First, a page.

Metro Atlanta’s jobless rate stands at 8.9 percent, while Henry County’s is 9.2 percent.
The jobless percentage for June marks a seven-tenths increase from 8.2 percent for metro Atlanta and around a one percent jump for Henry County since May.
The county had 1,070 more jobless residents than last month.
Labor Commissioner Mark Butler said in a statement the increase is “not unusual for this time of the year.”
“In the past,” Butler said, “the biggest reason why the rate had gone up was massive job loss, but that’s not necessarily the case this time around. We’re seeing a lot more graduates going into the work force.”
Department spokesman Sam Hall said new graduates are among the “primary reason” for increased unemployment and are considered unemployed until they find jobs. He said job seekers, along with education workers who are unemployed during the summer are “two important, seasonal factors to remember” when considering June’s rates.
On the topic of layoffs in the metro area, Butler said, “We saw a decrease in initial claims which are people newly laid off. It was down 10 percent last month. If you look at the yearly numbers for layoffs it’s actually down over 13 percent for over the year.”
In addition to the percentage of initial claims being down, the unemployment rate for metro Atlanta and Henry County is lower than last year, with metro Atlanta’s rate at 9.3 percent and Henry County’s rate at 9.4 percent in June 2012.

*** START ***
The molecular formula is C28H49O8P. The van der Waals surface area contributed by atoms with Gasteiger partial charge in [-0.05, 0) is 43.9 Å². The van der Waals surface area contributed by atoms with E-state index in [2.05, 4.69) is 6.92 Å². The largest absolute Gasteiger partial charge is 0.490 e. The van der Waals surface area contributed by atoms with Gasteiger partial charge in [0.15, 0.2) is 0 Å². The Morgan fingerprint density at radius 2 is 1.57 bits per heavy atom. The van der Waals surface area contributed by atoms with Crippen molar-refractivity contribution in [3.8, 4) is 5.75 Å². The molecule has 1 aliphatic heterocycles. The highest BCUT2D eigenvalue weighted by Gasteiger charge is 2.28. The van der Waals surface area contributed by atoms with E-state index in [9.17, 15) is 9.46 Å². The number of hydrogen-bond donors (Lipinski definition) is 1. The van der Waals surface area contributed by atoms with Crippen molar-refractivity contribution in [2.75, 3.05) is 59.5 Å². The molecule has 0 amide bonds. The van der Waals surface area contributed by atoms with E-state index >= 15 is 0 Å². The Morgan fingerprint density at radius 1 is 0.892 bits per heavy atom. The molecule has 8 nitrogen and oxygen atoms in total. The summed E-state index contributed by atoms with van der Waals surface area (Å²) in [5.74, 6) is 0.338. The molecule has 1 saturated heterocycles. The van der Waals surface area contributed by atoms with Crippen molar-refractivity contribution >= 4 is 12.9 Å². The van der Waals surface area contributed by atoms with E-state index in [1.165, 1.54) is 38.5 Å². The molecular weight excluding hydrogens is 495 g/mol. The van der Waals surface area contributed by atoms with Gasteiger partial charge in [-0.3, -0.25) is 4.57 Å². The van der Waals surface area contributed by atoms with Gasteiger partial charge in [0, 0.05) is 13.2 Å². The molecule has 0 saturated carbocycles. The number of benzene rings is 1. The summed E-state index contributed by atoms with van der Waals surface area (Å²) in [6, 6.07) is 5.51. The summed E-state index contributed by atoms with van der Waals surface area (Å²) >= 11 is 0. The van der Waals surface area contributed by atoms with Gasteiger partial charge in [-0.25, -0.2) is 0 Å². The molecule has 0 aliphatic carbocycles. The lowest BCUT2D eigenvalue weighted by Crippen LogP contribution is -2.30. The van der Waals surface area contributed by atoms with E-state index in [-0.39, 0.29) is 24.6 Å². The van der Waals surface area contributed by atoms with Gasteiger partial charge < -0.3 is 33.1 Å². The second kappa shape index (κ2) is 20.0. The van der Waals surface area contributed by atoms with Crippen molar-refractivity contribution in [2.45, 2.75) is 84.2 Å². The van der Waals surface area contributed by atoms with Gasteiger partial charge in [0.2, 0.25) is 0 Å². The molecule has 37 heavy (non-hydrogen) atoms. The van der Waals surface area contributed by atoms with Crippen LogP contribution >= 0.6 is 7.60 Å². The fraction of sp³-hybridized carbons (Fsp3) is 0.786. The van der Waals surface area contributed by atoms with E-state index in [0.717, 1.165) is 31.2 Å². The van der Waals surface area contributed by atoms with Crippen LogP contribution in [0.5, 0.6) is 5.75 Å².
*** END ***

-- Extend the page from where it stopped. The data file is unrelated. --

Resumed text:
Hall said these yearly statistics proved an “ongoing showing of improvements” for employment.
Although the jobless rate rose, the number of jobs in metro Atlanta grew for the fifth consecutive month.
The private sector, which includes hospitality and financial services, added 7,800 jobs while 3,500 government jobs were lost.
The sum of 4,300 new jobs in metro Atlanta marks a two-tenths of a percentage point increase from May.
“If you take a look at the actual job gains and loses over the past month, we actually gained 4,300 jobs in the Atlanta area,” Butler said.
The commissioner said this was “good news” for three sectors hit particularly hard by unemployment: financial services, construction and manufacturing.
In particular, Butler pointed to residential construction in the metro Atlanta area as a good sign of growth for the construction industry.
Henry County is one of the 73 counties in Georgia, including Rockdale and DeKalb, with unemployment rates under 10 percent for the month of June.
The 86 other counties, including Clayton, had a 10 percent or greater jobless rate.